In principle, generators and consumers who create these problems and costs should pay for them.
It is partly a matter of fairness, since they are the parties who create the costs by imposing on the
power system a need for extra or special voltage control equipment. It is also a matter of
efficiency, because these parties can often respond to price incentives to improve their behavior
and can thereby reduce the power system’s costs.
In practice, there are two difficulties in determining the charges for abnormal voltage problems.
First, it is technically challenging to estimate the costs associated with the rapidly changing
outputs and loads of erratic generators and consumers. Getting a reasonable estimate requires
power flow analyses of costs with and without the erratic behavior under a variety of system
conditions; and the estimates are subject to error. The second difficulty is political: a generator
or consumer that is large enough to create a voltage problem may be able to prevent imposition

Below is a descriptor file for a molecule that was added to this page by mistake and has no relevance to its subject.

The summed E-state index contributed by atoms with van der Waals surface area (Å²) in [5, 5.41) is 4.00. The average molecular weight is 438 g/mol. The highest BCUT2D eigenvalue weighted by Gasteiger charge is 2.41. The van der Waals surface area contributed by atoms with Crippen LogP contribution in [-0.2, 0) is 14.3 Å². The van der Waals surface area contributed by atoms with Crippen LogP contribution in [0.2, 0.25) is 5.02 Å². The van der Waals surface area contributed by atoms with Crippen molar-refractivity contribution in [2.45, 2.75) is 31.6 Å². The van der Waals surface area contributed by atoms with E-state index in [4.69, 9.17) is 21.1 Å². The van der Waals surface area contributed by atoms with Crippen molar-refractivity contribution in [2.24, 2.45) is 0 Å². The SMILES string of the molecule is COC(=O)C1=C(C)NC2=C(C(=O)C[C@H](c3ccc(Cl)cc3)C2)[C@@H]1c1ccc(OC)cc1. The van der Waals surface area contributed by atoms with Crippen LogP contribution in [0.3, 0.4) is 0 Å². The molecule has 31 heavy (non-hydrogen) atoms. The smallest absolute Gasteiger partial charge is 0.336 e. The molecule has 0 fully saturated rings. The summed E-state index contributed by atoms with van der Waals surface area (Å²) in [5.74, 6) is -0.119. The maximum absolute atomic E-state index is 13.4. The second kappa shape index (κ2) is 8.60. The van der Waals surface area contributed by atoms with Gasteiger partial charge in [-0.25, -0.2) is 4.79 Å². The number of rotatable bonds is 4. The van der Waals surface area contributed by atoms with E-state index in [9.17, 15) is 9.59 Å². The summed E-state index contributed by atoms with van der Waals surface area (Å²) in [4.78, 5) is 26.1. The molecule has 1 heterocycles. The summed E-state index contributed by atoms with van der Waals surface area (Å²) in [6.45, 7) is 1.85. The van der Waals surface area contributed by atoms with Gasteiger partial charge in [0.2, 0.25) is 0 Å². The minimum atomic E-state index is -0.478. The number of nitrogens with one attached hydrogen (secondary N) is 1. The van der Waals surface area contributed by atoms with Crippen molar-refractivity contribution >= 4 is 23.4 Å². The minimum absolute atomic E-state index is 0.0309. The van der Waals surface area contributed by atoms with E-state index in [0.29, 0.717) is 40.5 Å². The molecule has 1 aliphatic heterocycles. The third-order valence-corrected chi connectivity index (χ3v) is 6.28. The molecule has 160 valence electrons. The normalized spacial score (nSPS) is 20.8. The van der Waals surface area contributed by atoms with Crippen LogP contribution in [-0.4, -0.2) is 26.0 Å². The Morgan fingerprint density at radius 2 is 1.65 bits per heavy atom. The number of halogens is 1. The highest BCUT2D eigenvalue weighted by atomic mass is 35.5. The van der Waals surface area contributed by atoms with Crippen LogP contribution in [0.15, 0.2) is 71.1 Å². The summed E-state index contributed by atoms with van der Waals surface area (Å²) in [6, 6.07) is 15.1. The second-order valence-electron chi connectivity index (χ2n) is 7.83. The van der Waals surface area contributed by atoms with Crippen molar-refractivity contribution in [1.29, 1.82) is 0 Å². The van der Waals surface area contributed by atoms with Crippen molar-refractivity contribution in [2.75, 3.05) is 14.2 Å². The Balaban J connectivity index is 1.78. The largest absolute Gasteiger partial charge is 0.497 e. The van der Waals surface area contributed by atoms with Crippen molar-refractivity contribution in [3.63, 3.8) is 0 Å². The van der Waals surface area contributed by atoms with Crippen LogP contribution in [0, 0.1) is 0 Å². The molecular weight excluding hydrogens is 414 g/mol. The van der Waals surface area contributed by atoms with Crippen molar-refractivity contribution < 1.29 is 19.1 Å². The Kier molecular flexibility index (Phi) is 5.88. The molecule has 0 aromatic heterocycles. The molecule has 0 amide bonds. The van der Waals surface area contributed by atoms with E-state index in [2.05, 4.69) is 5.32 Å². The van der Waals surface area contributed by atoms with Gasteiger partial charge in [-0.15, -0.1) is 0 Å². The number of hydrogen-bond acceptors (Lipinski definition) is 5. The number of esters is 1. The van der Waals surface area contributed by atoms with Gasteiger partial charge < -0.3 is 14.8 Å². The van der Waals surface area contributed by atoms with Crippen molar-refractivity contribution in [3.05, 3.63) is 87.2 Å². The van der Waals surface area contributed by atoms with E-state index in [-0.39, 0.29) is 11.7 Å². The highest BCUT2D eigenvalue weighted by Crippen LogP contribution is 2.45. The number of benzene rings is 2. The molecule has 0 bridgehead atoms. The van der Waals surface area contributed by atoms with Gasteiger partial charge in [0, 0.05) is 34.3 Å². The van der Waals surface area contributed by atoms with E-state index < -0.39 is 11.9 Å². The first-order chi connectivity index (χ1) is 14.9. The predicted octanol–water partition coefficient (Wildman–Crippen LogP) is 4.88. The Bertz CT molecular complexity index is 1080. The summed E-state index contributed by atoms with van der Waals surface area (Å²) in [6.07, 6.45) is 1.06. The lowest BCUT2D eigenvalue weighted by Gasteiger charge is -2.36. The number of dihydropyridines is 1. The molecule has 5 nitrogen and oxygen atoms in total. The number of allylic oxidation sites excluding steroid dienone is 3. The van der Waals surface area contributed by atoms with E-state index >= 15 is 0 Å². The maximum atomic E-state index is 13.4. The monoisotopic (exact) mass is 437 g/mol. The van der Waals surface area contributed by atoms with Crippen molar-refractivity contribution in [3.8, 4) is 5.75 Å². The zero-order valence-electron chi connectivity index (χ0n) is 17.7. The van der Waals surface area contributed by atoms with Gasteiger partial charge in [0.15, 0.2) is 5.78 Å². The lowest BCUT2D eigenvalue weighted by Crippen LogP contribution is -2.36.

of appropriate sanctions.


4.8.2. Locational Aspects of Reactive Supply
Suppliers and consumers that are in locations that require special voltage regulation services
should bear the associated costs if the costs significantly differ from those of most other
suppliers and consumers. For example, remote generation facilities may require special reactive
power compensation schemes, possibly in the form of static VAR equipment or other fast-
responding VAR resources, along the long lines that connect them to the main power grid.
Another example would be a large load located far away from any sources of reactive power
supply, requiring the installation of special equipment or the frequent use of out-of-merit
dispatch in order to meet the requirements of the load.
The customer’s need for reactive power can vary a great deal according to their location. Long
transmission lines or medium length cables have the tendency to have poor voltage regulation
characteristics. This means that the longer the line or cable that connects a customer to the grid,